Big China Banks Cut Bad Loans as Profits Beat ForecastsBloomberg News
Construction Bank, Agbank report lower NPL ratios for 2016
Industrial & Commercial Bank to post earnings later Thursday
Two of China’s biggest lenders cut their bad-loan ratios as they notched improved profits in 2016, a sign that the nation’s banking industry benefited from a rebound late last year in the world’s second-biggest economy.
Earnings reports the past two days from China Construction Bank Corp. and Agricultural Bank of China Ltd., the nation’s second- and third-largest lenders by assets, both beat analysts’ estimates, helped by a drop in expenses. The country’s big banks are all releasing full-year results this week, with Industrial & Commercial Bank of China Ltd. due Thursday, and Bank of China Ltd. on Friday.
Before this week, analysts had expected the five largest lenders to report their first decline in combined annual profit since 2004. While the Construction Bank and Agbank numbers already indicate a better overall outcome, some analysts remain cautious on reading too much into the improved NPL figures, amid mixed views on whether China’s economy can sustain its fourth-quarter revival.
“The improving asset quality at banks naturally reflects the economic rebound last year,” said Larry Hu, head of China economics at Macquarie Securities Ltd. in Hong Kong. “The rebound is probably peaking and we will likely see a worse picture in asset quality a year from now.”
Robust consumption and a manufacturing rebound helped China’s economy grow a faster-than-estimated 6.8 percent in the fourth quarter. Still, the full-year expansion of 6.7 percent was the slowest since 1990, and economists in a Bloomberg News survey expect growth to weaken to 6.5 percent this year and 6.2 percent in 2018.
That augurs poorly for Chinese banks, which have been struggling to contain loan defaults and narrower margins amid the country’s economic slowdown in recent years. Tighter regulations on mortgage lending, off-balance sheet wealth management products and some cross-border financial services have also dragged on profits.
Shares in Construction Bank and Agricultural Bank dropped at least 0.8 percent in Hong Kong as of 1:02 p.m. local time on Thursday, compared with the benchmark Hang Seng Index’s 0.4 percent decline.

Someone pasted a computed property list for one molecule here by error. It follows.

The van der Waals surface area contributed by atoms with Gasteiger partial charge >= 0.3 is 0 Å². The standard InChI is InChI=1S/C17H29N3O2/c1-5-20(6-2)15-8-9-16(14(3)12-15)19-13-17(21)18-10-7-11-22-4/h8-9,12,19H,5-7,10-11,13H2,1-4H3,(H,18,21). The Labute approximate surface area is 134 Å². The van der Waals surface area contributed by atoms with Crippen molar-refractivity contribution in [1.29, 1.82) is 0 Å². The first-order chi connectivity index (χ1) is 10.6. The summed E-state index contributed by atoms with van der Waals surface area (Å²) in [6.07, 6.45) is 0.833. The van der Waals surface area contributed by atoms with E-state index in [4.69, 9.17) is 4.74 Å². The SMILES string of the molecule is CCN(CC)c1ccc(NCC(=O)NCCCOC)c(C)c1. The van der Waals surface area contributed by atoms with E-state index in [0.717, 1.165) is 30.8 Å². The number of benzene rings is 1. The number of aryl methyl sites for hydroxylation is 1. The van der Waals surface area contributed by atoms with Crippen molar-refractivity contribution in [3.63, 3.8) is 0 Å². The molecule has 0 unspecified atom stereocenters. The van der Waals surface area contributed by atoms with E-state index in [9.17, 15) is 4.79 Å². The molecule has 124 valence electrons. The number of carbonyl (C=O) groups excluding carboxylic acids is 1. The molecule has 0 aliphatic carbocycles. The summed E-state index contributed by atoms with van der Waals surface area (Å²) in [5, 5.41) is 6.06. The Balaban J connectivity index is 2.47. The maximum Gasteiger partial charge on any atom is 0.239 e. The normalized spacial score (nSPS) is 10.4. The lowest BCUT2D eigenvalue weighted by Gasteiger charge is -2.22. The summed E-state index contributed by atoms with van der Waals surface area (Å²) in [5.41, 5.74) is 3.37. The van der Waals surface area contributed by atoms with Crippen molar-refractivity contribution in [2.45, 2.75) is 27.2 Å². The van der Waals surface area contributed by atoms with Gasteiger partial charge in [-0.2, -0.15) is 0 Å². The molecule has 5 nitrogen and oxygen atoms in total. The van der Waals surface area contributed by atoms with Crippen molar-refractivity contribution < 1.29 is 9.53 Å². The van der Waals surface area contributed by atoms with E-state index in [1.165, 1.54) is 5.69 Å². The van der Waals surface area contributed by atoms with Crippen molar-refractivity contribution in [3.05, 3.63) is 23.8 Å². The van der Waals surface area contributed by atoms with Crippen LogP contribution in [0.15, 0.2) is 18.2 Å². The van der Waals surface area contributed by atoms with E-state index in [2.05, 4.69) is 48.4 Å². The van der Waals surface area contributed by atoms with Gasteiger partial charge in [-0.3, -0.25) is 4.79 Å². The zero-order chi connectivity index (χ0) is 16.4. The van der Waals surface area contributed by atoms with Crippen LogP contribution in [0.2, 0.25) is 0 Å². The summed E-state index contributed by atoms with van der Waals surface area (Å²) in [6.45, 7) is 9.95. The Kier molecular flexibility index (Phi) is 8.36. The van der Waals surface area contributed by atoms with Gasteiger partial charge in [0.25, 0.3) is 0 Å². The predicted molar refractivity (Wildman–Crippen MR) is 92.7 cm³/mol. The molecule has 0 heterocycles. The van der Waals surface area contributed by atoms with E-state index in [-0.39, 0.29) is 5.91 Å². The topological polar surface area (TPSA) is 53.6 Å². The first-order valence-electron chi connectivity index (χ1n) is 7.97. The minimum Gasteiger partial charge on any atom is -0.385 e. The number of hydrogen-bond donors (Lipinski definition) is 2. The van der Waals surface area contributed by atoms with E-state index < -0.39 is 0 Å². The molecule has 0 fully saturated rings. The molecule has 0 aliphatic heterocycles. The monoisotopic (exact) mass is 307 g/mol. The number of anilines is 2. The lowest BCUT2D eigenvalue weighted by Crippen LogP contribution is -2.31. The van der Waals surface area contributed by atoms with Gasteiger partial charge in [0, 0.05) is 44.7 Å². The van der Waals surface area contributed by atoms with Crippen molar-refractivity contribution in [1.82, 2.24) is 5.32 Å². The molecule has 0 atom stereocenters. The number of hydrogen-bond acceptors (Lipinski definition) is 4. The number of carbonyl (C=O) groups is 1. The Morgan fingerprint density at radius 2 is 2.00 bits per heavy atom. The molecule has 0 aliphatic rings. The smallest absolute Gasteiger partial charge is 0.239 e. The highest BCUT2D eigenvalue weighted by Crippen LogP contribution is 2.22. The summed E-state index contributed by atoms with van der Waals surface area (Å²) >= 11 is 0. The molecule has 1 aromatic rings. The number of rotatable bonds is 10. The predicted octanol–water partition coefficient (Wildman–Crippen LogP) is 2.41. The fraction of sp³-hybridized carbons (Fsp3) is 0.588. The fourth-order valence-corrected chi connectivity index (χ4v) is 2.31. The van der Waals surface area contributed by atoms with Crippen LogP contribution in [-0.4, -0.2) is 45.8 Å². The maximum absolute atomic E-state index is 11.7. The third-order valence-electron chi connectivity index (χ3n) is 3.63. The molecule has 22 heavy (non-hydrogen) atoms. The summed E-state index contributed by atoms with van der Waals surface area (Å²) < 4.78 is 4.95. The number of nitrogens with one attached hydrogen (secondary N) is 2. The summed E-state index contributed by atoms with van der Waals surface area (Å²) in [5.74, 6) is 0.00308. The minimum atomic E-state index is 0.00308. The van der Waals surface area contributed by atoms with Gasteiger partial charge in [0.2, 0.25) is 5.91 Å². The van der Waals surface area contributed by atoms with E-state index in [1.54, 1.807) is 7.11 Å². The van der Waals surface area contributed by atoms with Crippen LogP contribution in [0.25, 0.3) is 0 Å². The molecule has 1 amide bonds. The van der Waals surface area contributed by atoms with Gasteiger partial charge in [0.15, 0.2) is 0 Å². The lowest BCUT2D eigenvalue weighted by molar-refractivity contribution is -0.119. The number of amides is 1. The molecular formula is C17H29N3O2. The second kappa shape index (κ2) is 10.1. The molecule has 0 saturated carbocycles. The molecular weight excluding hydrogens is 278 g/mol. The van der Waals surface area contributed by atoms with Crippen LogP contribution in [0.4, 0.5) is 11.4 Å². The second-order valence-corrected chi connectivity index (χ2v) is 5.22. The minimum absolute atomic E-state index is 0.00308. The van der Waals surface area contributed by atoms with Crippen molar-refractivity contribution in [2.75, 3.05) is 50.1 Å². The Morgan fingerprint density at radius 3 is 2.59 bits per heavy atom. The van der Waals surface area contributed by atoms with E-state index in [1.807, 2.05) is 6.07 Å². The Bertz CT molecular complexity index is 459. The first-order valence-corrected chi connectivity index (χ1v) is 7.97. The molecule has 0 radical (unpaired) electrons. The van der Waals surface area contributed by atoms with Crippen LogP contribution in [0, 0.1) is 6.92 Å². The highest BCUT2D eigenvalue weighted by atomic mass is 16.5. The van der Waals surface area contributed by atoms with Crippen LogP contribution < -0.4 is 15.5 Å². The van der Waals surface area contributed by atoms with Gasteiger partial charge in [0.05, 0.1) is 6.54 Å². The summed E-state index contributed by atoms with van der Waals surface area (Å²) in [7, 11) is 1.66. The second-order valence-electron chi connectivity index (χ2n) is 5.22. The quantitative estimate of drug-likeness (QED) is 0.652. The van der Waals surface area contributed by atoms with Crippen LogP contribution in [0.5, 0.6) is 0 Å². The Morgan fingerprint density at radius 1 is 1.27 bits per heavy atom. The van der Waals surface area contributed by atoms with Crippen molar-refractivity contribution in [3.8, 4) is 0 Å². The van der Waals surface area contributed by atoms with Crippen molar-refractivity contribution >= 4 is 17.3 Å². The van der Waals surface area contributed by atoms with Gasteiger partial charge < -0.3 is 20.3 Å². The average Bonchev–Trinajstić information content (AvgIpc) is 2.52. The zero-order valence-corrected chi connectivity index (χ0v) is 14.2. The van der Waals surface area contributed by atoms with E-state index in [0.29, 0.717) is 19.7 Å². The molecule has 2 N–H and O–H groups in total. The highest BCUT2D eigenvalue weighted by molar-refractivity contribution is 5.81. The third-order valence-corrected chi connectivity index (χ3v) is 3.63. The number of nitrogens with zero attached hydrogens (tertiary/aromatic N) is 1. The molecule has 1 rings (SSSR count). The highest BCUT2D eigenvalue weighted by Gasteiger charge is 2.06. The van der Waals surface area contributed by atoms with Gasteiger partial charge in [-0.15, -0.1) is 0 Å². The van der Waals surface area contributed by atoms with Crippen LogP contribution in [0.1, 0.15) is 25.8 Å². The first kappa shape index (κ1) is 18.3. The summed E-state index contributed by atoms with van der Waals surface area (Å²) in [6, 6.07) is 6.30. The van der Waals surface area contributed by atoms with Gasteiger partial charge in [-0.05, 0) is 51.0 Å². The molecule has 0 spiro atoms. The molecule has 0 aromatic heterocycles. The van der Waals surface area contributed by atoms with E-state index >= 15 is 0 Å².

Construction Bank cut operating costs by 12 percent from a year earlier and saw its nonperforming-loan ratio fall to 1.52 percent from 1.58 percent, according to a Hong Kong exchange filing on Wednesday. Agricultural Bank slashed costs by 13 percent and its bad-loan ratio dropped to 2.37 percent from 2.39 percent, it said Tuesday.
Key 2016 numbers reported by Construction Bank versus year earlier:
- Net income 231.5 billion yuan ($33.6 billion) vs 228.1 billion yuan
- Operating expenses 172 billion yuan vs 195 billion yuan
- Net interest margin: 2.2% vs 2.63%
- Capital adequacy ratio: 15.31% vs 15.43%
- Net interest income: 417.8 billion yuan vs 457.8 billion yuan
- Net fee income: 118.5 billion yuan vs 113.5 billion yuan
For Agricultural Bank:
- Net income 183.9 billion yuan vs 180.58 billion yuan
- Operating expenses: 197 billion yuan vs 226 billion yuan
- Net interest margin: 2.25% vs 2.66%
- Capital adequacy ratio: 13.04% vs 13.4% percent
- Net interest income: 398.1 billion yuan vs 436.1 billion yuan
- Net fee income: 90.9 billion yuan vs 82.5 billion yuan
The results enthused some brokerages: China International Capital Corp. analysts raised their 2017 earnings forecasts for Construction Bank as they pointed in a report to improved asset-quality indicators and tighter liquidity conditions that would help net interest margins.
“It seems CCB’s new NPL formation peaked out in 2016 and hence future asset-quality pressure may ease,” Jefferies Group analysts led by Victor Wang said in a note.
The NPL improvements weren’t matched by smaller rival Bank of Communications Co., which posted a bad-loan ratio of 1.52 percent for 2016, up from 1.51 percent the previous year, according to its filing Tuesday.
“What’s positive to us is different nonperforming-loan indicators dropped during the period, meaning our risk control measures were efficient,” Bocom President Peng Chun told reporters in Hong Kong after his bank’s results. “What worries us is that the pressure is huge. I think for our new nonperforming loans, it’s hard to say they have peaked.”
— With assistance by Alfred Liu, and Jun Luo